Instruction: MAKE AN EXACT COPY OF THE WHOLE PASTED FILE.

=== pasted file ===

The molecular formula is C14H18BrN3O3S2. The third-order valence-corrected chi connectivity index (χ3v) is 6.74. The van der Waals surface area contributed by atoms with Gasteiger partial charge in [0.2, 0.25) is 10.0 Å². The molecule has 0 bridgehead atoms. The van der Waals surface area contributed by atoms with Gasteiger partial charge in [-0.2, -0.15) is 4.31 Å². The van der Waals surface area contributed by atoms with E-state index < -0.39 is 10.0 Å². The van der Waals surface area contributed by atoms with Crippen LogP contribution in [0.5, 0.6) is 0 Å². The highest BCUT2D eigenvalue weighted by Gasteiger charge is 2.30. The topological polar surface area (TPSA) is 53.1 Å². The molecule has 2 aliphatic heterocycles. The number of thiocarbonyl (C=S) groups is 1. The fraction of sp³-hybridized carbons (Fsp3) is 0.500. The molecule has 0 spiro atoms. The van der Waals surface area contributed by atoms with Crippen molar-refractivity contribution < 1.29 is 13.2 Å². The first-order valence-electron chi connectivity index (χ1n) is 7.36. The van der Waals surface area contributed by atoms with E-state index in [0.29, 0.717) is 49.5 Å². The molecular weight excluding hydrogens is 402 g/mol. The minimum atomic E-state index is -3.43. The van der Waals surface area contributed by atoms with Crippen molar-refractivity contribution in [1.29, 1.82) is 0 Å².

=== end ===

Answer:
The molecular formula is C14H18BrN3O3S2. The third-order valence-corrected chi connectivity index (χ3v) is 6.74. The van der Waals surface area contributed by atoms with Gasteiger partial charge in [0.2, 0.25) is 10.0 Å². The molecule has 0 bridgehead atoms. The van der Waals surface area contributed by atoms with Gasteiger partial charge in [-0.2, -0.15) is 4.31 Å². The van der Waals surface area contributed by atoms with E-state index < -0.39 is 10.0 Å². The van der Waals surface area contributed by atoms with Crippen LogP contribution in [0.5, 0.6) is 0 Å². The highest BCUT2D eigenvalue weighted by Gasteiger charge is 2.30. The topological polar surface area (TPSA) is 53.1 Å². The molecule has 2 aliphatic heterocycles. The number of thiocarbonyl (C=S) groups is 1. The fraction of sp³-hybridized carbons (Fsp3) is 0.500. The molecule has 0 spiro atoms. The van der Waals surface area contributed by atoms with Crippen molar-refractivity contribution < 1.29 is 13.2 Å². The first-order valence-electron chi connectivity index (χ1n) is 7.36. The van der Waals surface area contributed by atoms with E-state index in [0.29, 0.717) is 49.5 Å². The molecular weight excluding hydrogens is 402 g/mol. The minimum atomic E-state index is -3.43. The van der Waals surface area contributed by atoms with Crippen molar-refractivity contribution in [1.29, 1.82) is 0 Å².